A treatment thus apparently severe had the effect which might be expected; it filled them immediately with reflections which they had not for a long time entertained. It was now above thirteen years since they had fold Joseph into Egypt, and during all that time they had, perhaps, never thought about him : but they were now themselves on the point of being reduced to the same state, and on the same spot too, even in the land of Egypt. Every thing conspired to call to their minds the heinousefs of their
offence, and to point out the justice of the impending punishment; and they said one to another, we are verily guilty concerning our brother, in that we saw the anguis of his soul when he befought us, and we would not hear; therefore is this distress come upon us. Nothing could be more striking, or more natural, than this reflection. But affliction is, indeed, the best of masters : when misfortune comes upon ourselves, then, and seldom till then, do we begin to feel for the calamities of others. Whilst fortune and friends smile upon us, whilst pleasure delights, lux. ury allures, and prosperity enervates, the conscience is lulled into forgetfulness, the mind grows remiss and negligent of her duty, the heart loses all its sympathetic tenderness, and becomes insensible to the feel. ings of humanity ; but no sooner is the wholesome draught of affliction administered, than the soul awakens from its lethargy, the voice of conscience is loud and clamorous, and the heart is again alive to every tender and delicate sensation : then we begin to look back on our past actions, and when we are reproached from within, cry out with Joseph's brethren, we have been guiliy, and therefore is this distress come upon
Whilft virtue remains to comfort, and innocence to support us, there are very few dangers that can affright, very few calamities that can totally depress the heart; whilft,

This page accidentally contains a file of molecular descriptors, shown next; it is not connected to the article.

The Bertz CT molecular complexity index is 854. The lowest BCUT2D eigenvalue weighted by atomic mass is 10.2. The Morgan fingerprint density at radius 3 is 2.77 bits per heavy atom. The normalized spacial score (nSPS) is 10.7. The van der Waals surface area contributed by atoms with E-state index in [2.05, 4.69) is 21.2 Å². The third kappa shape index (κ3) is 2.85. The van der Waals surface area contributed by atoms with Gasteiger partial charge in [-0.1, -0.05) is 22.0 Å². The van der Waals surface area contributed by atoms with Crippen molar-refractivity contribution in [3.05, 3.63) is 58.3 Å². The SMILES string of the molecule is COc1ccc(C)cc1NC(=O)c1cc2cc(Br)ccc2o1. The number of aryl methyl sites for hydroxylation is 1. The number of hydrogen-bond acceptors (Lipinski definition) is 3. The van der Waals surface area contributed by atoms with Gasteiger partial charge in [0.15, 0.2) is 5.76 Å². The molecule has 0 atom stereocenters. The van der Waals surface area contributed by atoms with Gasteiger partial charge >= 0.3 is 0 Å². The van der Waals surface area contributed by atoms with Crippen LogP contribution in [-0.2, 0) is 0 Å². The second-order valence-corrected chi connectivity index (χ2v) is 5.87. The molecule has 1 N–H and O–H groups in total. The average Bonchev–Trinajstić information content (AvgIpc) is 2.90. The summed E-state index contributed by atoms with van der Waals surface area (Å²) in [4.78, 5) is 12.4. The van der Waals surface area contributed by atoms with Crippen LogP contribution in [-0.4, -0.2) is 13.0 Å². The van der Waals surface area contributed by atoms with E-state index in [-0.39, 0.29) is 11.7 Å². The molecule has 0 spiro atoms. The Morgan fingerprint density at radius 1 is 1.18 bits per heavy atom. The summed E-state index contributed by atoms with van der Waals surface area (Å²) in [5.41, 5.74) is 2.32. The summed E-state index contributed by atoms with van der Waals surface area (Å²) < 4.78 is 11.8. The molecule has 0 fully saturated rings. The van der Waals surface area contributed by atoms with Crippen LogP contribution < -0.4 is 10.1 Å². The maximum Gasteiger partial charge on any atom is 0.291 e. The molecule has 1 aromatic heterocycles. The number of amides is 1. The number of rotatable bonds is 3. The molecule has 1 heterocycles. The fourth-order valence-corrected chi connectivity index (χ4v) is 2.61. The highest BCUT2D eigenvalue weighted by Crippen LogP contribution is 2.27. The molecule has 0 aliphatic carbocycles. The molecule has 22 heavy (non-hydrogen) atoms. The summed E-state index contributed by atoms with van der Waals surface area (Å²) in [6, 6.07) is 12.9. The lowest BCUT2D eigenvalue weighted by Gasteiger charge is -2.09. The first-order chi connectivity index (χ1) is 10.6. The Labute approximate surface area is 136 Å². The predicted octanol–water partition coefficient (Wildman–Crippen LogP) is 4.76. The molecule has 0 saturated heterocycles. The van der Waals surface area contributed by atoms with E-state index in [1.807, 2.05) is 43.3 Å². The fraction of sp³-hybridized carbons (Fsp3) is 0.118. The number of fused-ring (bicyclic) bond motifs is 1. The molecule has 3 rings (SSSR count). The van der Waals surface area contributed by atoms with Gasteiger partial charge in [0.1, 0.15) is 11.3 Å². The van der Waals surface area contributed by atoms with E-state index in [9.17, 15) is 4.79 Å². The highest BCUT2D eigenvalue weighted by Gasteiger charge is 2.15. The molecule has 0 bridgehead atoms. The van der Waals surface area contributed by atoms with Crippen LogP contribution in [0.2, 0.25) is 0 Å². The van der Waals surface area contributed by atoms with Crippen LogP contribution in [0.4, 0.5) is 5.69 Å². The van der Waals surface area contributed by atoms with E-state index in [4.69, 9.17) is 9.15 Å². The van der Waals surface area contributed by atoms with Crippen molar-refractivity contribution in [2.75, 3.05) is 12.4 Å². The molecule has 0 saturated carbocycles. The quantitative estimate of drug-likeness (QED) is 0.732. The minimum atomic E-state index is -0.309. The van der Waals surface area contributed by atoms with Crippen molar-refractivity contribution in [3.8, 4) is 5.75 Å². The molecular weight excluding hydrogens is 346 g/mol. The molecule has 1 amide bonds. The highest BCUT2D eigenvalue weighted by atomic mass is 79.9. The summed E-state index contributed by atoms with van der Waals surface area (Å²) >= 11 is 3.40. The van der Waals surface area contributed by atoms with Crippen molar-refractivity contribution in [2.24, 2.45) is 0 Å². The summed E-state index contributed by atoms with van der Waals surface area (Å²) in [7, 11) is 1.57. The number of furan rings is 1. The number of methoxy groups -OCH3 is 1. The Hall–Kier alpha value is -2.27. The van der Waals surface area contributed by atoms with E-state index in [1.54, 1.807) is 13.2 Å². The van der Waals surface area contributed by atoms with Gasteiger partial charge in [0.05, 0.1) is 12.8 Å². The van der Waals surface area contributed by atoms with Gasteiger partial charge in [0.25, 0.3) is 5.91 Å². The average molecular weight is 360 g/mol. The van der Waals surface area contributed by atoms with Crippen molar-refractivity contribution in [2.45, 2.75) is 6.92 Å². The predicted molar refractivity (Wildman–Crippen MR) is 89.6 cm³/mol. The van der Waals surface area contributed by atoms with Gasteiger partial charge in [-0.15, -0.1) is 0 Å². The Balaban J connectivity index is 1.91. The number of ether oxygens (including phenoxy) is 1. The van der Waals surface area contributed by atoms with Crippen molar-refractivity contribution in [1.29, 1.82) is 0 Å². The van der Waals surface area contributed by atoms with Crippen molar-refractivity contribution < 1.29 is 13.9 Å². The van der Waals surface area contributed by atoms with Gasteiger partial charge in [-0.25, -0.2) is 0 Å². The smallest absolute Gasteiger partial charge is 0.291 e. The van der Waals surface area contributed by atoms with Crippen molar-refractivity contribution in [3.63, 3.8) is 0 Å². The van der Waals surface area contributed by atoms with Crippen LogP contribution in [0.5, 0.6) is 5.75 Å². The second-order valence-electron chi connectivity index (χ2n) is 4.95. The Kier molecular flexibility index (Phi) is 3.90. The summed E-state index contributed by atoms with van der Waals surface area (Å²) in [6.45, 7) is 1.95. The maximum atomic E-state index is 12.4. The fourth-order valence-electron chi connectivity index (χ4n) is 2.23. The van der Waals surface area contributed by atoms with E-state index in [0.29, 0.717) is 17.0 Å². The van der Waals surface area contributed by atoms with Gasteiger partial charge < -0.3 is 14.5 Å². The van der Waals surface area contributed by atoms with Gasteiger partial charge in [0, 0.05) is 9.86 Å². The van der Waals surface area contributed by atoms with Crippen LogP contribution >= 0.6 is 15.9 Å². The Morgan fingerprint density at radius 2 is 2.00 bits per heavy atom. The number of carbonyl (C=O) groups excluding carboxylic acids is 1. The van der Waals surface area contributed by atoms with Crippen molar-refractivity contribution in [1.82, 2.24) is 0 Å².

on the other hand, nothing so much increases terror as guilt; nothing so much heightens and aggravates misfortune as the conscious. ness of having deserved it. Joseph was fold to llavery, and sent to prison : his honour and integrity, the inward complacency and satisfaction always attendant on the pure and uncorrupted mind, enabled him to bear his sufferings with firmness and intrepidity : but when his brethren were in trouble, guilt enhanced their sorrow, and augmented their punishment.
Can we not then, from this circumstance, draw an useful admonition to ourselves ? Should not their example alarm our self-love, excite our compassion, and open our hearts to a proper feeling of the diftreffes of our fellow-creatures ? When the poor and destitute cry to us for succour, when the fick and the afflicted folicit our aid and protection, let us listen to their prayers, give ear to their complaints, and endeavour to relieve them; and, above all, let us be kindly-affectioned to those of our own houshold. Let no illfounded jealousy and animofities be suffered to loosen the bonds of nature, or break the ties of kindred and relation; always remembering, that if we are cruel, hard-hearted, cold and insensible to others, we must expest, in our turn, to find them one day the Tame towards us : that affifiance which we will not lend we may be obliged to borrow, and be denied that pity which we refuse to